Hormones can be tested several different ways— blood, urine, and saliva. Which one is best for you depends on your symptoms or any diagnosed conditions. In general, for fertility and to monitor the status of hormone replacement therapy, blood tests are sufficient. When evaluating hormone imbalances like PMS, PCOS, and chronic fatigue choosing urine or saliva will provide you additional insight into the root cause of the condition. It’s important to test your estrogen metabolites and the circadian rhythm of your cortisol to obtain a complete picture of your hormones and evaluate any potential hormone imbalance.
If you’re on birth control, your hormone levels on any test will be suppressed, because birth control pills contain synthetic estrogen and/or progesterone which deplete your body’s natural production of these hormones. Once going off the birth control pill, your body should naturally take over this process again, however that can take up to 12 months to regain a regular menstrual cycle.
What can you learn from a hormone test?
There are a few key things that most hormone tests address.
If you often wake up tired in the mornings, wired at night and/or feel like you need a nap in the afternoon, you may be suffering from what many functional medicine experts now refer to as adrenal fatigue. The official medical term for this condition is HPA dysfunction. Chronic stress over months to years cause an imbalance in our HPA axis which can lead to elevated or suppressed levels of cortisol. Our cortisol acts on a circadian rhythm. It should typically peak at 6-9 am and gradually go down throughout the day so that melatonin can rise at night for a restful sleep. Testing shows us how your cortisol acts throughout the day and identifies any imbalance.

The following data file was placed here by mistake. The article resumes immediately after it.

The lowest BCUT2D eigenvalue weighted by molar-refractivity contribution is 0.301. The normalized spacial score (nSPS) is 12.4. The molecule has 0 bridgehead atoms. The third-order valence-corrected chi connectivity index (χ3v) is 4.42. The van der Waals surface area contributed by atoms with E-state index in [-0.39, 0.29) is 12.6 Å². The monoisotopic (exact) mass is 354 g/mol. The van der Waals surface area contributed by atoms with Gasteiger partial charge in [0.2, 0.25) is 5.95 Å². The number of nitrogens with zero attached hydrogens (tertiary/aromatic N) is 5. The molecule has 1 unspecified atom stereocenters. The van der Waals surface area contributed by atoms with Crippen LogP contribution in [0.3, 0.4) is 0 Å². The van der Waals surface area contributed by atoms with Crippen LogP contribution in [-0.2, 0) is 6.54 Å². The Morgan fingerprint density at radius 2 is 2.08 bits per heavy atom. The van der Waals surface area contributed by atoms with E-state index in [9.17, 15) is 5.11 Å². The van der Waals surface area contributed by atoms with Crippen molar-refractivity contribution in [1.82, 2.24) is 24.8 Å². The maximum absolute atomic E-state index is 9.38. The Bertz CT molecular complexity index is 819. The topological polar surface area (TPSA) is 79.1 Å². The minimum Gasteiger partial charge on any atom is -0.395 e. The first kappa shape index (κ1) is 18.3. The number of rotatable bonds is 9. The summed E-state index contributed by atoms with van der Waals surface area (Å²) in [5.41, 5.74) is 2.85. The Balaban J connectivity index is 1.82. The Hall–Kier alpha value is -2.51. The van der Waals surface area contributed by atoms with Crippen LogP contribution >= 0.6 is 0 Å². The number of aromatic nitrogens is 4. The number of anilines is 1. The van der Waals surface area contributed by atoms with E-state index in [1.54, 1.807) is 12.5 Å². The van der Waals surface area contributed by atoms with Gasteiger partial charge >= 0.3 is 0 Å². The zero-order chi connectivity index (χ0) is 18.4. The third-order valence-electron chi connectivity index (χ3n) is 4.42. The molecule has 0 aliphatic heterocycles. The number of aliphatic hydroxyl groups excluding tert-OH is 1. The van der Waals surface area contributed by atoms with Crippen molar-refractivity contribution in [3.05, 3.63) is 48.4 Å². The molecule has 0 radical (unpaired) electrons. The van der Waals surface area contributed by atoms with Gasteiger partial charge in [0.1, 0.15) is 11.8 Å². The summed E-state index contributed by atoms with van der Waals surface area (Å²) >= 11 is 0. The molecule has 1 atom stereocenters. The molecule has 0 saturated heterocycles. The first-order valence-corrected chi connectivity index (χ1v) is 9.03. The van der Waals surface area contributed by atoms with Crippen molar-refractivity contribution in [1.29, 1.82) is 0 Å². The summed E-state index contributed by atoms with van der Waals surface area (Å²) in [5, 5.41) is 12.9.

Our sex hormones include estrogen and progesterone that vary during the course of a normal menstrual cycle. Testing on Day 3 or 21 can provide your doctor with valuable information connecting your symptoms to hormone imbalances.
The purpose of estrogen goes beyond solely helping to support fertility and a healthy menstrual cycle. It also aids in enhancing the effects of neurotransmitters in the brain, supports bone and cardiovascular health, and reduces the incidence of acne in women.
Progesterone prepares our endometrium for a potential pregnancy after ovulation. It is also high during pregnancy to maintain a viable fetus.
Common hormonal imbalances
High cortisol and low progesterone is a common pattern I see in young, stressed out professional women. Progesterone is like nature’s Xanax and keeps your mood calm and steady. Low levels of progesterone can increase anxiety and PMS symptoms especially the week before your period starts.
Estrogen dominance is also very common as we now live in a world full of endocrine disruptors. These xenoestrogens are man-made chemicals that mimic estrogen in your body and can negatively impact your hormones. This along with if our liver and gut are not functioning optimally can make it difficult to detoxify estrogen daily. This leads to estrogen dominance which can cause heavy periods and breast tenderness.